Bevin weighs in on anti-abortion legislation; Attica Scott responds
LOUISVILLE, Ky. (WAVE) - As more states consider revisions to their abortion legislation, Kentucky Gov. Matt Bevin has weighed in on the hot-button issue.
In reaction to criticism that abortion bans are racist, Bevin told Fox News’ Tucker Carlson that such commentary is “empty.”
“When you consider the fact that over 40 percent of all the abortions performed in America are the taking of young black lives, that more black children — more blacks, period — are killed by abortion than crime, accidents, cancer, disease, AIDS ... every other cause of death combined does not add up to the number of blacks that are killed by abortion,” Bevin told Carlson. “For people to come out and say that it is somehow racial justice to be able to kill black children before they’re even born is a remarkably empty argument, and highly offensive, frankly, to many people like myself.”
According to a report from the Centers for Disease Control and Prevention, the leading cause of death among African-Americans in 2015 was heart disease, just as it was in 1980. That trend also applies when the data is categorized by men, women, white people and all people, for both 1980 and 2015.
“The governor is rarely asked to identify his sources of information or to cite any body of research to back up his claims, and this was no different," Attica Scott -- a Democratic state representative who once served on Louisville’s Metro Council -- told WAVE 3 News on Friday. "He was able to spew what he thinks is a reality as a white man talking about black women and our reproductive health.”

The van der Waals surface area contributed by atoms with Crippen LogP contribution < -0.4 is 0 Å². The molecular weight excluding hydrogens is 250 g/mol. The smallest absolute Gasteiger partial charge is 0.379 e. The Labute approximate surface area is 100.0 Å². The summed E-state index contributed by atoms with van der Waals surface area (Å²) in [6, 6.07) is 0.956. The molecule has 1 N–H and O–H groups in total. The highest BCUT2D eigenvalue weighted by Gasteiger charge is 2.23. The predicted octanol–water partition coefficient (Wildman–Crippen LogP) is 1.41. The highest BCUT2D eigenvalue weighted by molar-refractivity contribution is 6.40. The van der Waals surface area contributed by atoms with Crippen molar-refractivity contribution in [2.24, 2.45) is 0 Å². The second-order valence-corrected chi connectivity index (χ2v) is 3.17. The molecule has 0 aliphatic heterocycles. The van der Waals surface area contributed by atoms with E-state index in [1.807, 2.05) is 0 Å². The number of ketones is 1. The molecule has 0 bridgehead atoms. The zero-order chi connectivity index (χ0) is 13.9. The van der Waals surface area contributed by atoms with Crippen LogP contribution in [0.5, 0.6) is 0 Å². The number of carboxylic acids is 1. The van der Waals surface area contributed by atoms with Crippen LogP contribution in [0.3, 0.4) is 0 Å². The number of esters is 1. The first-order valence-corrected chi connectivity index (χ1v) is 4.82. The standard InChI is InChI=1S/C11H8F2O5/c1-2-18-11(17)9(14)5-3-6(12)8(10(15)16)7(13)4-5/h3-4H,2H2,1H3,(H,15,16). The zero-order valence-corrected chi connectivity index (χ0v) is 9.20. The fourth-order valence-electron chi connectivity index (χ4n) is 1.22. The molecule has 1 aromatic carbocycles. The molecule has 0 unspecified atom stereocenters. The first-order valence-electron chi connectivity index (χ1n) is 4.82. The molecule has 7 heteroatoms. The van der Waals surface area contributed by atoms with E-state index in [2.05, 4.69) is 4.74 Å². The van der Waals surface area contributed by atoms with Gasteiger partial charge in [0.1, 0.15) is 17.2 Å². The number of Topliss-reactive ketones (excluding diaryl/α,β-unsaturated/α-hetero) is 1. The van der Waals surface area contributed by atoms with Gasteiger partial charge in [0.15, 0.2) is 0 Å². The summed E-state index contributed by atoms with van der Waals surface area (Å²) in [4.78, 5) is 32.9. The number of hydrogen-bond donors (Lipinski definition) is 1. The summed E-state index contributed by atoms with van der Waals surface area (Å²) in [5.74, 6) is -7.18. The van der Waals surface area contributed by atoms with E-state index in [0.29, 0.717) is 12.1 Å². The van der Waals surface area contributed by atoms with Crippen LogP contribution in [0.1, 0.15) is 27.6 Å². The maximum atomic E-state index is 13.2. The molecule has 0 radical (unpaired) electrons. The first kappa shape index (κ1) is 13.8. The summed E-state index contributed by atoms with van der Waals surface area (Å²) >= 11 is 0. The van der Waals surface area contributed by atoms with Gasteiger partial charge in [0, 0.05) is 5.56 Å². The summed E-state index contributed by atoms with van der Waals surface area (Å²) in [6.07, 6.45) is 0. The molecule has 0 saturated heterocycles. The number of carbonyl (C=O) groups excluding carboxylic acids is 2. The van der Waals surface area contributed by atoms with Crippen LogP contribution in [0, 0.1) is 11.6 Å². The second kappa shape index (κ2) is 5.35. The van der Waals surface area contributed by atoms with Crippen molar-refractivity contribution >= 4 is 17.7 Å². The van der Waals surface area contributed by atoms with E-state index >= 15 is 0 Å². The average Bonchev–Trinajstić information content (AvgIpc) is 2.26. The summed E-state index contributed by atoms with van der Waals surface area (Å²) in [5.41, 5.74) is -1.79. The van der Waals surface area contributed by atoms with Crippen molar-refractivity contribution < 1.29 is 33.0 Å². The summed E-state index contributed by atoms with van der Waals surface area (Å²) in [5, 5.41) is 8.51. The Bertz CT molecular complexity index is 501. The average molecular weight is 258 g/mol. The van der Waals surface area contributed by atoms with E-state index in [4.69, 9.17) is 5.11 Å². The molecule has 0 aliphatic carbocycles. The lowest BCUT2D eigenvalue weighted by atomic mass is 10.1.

It’s worth noting that the CDC does not list abortion as a cause of death. The agency instead defines a “legal induced abortion” as “an intervention performed by a licensed clinician ... intended to terminate an ongoing pregnancy,” according to PolitiFact.com. Considering the CDC report, and other data, PolitiFact rated a Texas politician’s 2018 claim similar to the one Bevin made Thursday, that abortion is the leading cause of death among black Americans, as “mostly false.”
Bevin went on to say that abortion clinics are often set up “in minority neighborhoods.”
“They intentionally prey upon minorities,” Bevin said of those who open abortion clinics. “The fact that over 60 percent of abortions are performed on people of color ... this is everything that Margarent Sanger wanted when she started Planned Parenthood.”
Countered Scott: “It’s definitely clear the comments the governor made were racist comments because he hasn’t done the work to become and anti-racist ally. If he had, he wouldn’t have made those comments. He would have said women and black women deserve to make their own reproductive health decisions."
Kentucky’s lone abortion clinic is in downtown Louisville, and Bevin has sought to close it as well as prevent the openings of additional clinics.
Several Republican-led states, including Kentucky, have passed new anti-abortion bills that, paired with the shift toward conservatism on the Supreme Court bench, could chip away at the court’s landmark Roe v. Wade ruling that in 1973 allowed a woman the right to choose to have an abortion.
“The reason you are seeing all of this legislation now, in states across America, is because the more we know medically, the more we know scientifically, the more it is clear that we are killing human beings who do not have any voice, and people are appropriately outraged,” Bevin told Carlson.
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